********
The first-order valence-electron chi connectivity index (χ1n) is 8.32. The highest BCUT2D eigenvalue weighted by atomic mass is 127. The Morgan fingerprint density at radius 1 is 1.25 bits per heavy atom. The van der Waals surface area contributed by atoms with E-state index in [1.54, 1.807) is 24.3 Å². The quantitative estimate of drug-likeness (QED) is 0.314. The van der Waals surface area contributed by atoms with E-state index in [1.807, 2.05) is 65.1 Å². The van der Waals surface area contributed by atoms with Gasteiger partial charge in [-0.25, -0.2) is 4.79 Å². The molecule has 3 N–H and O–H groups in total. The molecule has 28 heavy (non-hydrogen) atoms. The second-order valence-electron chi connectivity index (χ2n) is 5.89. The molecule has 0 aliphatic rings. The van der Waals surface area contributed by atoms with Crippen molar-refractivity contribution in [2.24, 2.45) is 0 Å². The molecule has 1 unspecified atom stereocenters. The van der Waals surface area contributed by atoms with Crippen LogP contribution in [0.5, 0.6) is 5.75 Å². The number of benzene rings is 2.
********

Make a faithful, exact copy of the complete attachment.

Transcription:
The first-order valence-electron chi connectivity index (χ1n) is 8.32. The highest BCUT2D eigenvalue weighted by atomic mass is 127. The Morgan fingerprint density at radius 1 is 1.25 bits per heavy atom. The van der Waals surface area contributed by atoms with E-state index in [1.54, 1.807) is 24.3 Å². The quantitative estimate of drug-likeness (QED) is 0.314. The van der Waals surface area contributed by atoms with E-state index in [1.807, 2.05) is 65.1 Å². The van der Waals surface area contributed by atoms with Gasteiger partial charge in [-0.25, -0.2) is 4.79 Å². The molecule has 3 N–H and O–H groups in total. The molecule has 28 heavy (non-hydrogen) atoms. The second-order valence-electron chi connectivity index (χ2n) is 5.89. The molecule has 0 aliphatic rings. The van der Waals surface area contributed by atoms with Crippen molar-refractivity contribution in [2.24, 2.45) is 0 Å². The molecule has 1 unspecified atom stereocenters. The van der Waals surface area contributed by atoms with Crippen LogP contribution in [0.5, 0.6) is 5.75 Å². The number of benzene rings is 2.